Apple CarPlay makes things very convenient, whether playing your favorite songs or checking out the Google Maps directions on your car’s infotainment system. You’ll need to connect your phone to your car, and Apple CarPlay will load instantly. The best part is that you can open several screens together. Plus, if you want your Maps to stay dark, you can do so. And not to mention the convenience of automation and shortcuts.
However, the connecting cables and wires can lead to a cluttered look on the dashboard. Wireless CarPlay adapters help to solve this issue. These are simple devices that plug into the USB port of your car and connect to your iPhone via Bluetooth, thereby letting you access Apple CarPlay minus the cable. Almost magic, right?
But is wireless Apple CarPlay worth it? How does it compare against the wired version? Well, that’s what we will explore in this post today and the various issues that come up with wireless CarPlay adapters.
Let’s get going, shall we? But before that,
- Here are the best car phone chargers with two USB ports
- Take a look at the best wireless car chargers for iPhone 13 Pro
Is it Worth Buying Wireless CarPlay Adapters
There are quite a few wireless CarPlay accessories out there. If you want something portable and do not want to replace the built-in infotainment system of your car, the portable adapters are your best bet. Once paired to your phone, you can leave them on your car’s dashboard. At the same time, you can leave your phone in your pocket/bag and leave behind the hassle of manually connecting it with a wire.
Another way to achieve wireless CarPlay is through dedicated car multimedia receivers. These devices come with built-in Apple CarPlay and Android Auto, thereby making things convenient and easy. Quite obviously, these multimedia devices are more expensive than their counterparts.
Now, that we are settled, let’s see some of the advantages and disadvantages of wireless CarPlay.
One of the main advantages of wired CarPlay is flawless connectivity. Once you connect your phone to your car (and provided the car supports CarPlay), the home screen of CarPlay will pop right away. You can use Google Maps, play songs on Spotify and summon Siri, among others. Plus, if you receive a call on your phone, CarPlay will make receiving or disconnecting such calls a seamless experience.
We have been using wired CarPlay for a year now, and there have been no issues with lags, audio quality, and call drops. Just ensure that the connected iPhone doesn’t run hot, and you will be in the clear.
When it comes to connectivity in wireless CarPlay adapters, things may not be as seamless as the wired version. Again, the connectivity depends greatly on the type of device and its compatibility with CarPlay.
If you want to buy one of the portable adapters, they have a mixed bag of responses when it comes to user experiences. The popular CarlinKit 3.0 wireless adapter has several users complaining about the latency during voice calls, playing songs, or button responses. On the bright side, there are adapters like the tnvtec Wireless Carplay Adapter, which don’t have as much latency or delay.
The connectivity issue almost vanishes if you plan to upgrade to a full-fledged car multimedia receiver with CarPlay support. Receivers like the Pioneer AVH-2400NEX or the Kenwood DDX276BT are more expensive than their counterparts. They come with the bells and whistles like Bluetooth connection, touchscreen display, radio, and additional apps.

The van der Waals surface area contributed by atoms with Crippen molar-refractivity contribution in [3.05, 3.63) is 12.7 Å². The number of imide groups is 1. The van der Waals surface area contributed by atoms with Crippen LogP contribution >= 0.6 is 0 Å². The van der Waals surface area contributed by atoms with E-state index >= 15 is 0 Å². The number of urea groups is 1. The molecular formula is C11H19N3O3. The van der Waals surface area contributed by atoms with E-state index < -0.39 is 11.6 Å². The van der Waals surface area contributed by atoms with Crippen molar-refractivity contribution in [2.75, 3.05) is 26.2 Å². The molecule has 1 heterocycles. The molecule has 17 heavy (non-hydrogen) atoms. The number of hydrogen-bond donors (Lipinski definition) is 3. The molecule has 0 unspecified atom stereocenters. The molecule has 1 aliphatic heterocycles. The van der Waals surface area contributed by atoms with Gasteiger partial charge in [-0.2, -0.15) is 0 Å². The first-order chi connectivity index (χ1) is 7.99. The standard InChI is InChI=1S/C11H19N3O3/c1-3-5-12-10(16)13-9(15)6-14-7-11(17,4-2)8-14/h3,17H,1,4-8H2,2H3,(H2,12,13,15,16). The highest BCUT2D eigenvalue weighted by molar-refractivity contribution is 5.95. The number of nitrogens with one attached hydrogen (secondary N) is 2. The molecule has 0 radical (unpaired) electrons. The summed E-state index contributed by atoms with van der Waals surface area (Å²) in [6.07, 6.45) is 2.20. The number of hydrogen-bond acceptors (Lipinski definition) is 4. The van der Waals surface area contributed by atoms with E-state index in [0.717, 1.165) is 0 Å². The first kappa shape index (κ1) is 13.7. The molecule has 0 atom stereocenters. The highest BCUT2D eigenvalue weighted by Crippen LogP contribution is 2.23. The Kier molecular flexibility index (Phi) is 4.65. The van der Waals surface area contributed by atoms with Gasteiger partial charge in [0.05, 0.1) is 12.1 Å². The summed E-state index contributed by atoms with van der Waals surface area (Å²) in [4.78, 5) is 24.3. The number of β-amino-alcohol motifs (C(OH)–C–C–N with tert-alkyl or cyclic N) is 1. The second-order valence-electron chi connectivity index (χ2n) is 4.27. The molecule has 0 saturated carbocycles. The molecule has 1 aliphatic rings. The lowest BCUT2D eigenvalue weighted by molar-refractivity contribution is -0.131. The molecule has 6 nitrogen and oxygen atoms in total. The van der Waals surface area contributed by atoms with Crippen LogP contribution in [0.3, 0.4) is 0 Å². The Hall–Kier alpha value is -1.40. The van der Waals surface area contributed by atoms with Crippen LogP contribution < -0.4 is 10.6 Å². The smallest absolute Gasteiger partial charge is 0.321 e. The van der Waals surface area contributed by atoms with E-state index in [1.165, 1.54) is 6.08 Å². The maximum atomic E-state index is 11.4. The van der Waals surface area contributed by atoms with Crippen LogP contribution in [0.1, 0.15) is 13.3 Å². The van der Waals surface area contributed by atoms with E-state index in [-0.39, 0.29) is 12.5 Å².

And they deliver flawless connectivity, whether it’s a phone conversation or summoning Siri via CarPlay. But it comes with all the pros and cons (and costs) of adding an altogether different multimedia system to your car.
Wireless Bluetooth adapters and devices connect via Bluetooth to your phone. After the initial pairing, the phone will connect automatically to the device. It removes the hassles of connecting the lightning cable every time you get in your car.
While establishing a connection to your iPhone is almost seamless in multimedia devices, some portable adapters encounter issues in consecutive connections. They either refuse to connect, which means you will have to go through the unpairing and pairing process again. Or, they can take a few minutes to connect, thus delaying your journey.
The good news is that some wireless CarPlay adapters like the SuperiorTek 3.0 Wireless CarPlay Adapter have both Bluetooth and Wi-Fi connectivity, which minimizes the issues with consecutive connections.
Ease of Use
Ease of use ultimately translates to how fast the device is in a real-world scenario. If establishing a touch, playing a song, or answering a call requires more than a minute’s delay, it defeats the purpose.
Again, if you are planning to upgrade to a full-fledged wireless CarPlay, you may want to look at the number of apps it supports, the touchscreen interface, and additional features.
Wireless vs. Wired
Wireless Apple CarPlay is worth every cent if you can find the right adapter for the price and one compatible with the version of CarPlay in your car. While most multimedia systems work flawlessly, they come with the additional cost of fitting. The mantra is to get the right wireless CarPlay adapters, one that utilizes Bluetooth and Wi-Fi for connections.
Connecting a simple Lightning cable is not too big of a hassle. Besides that, you also get the added advantage of charging your iPhone.
Last updated on 13 May, 2022
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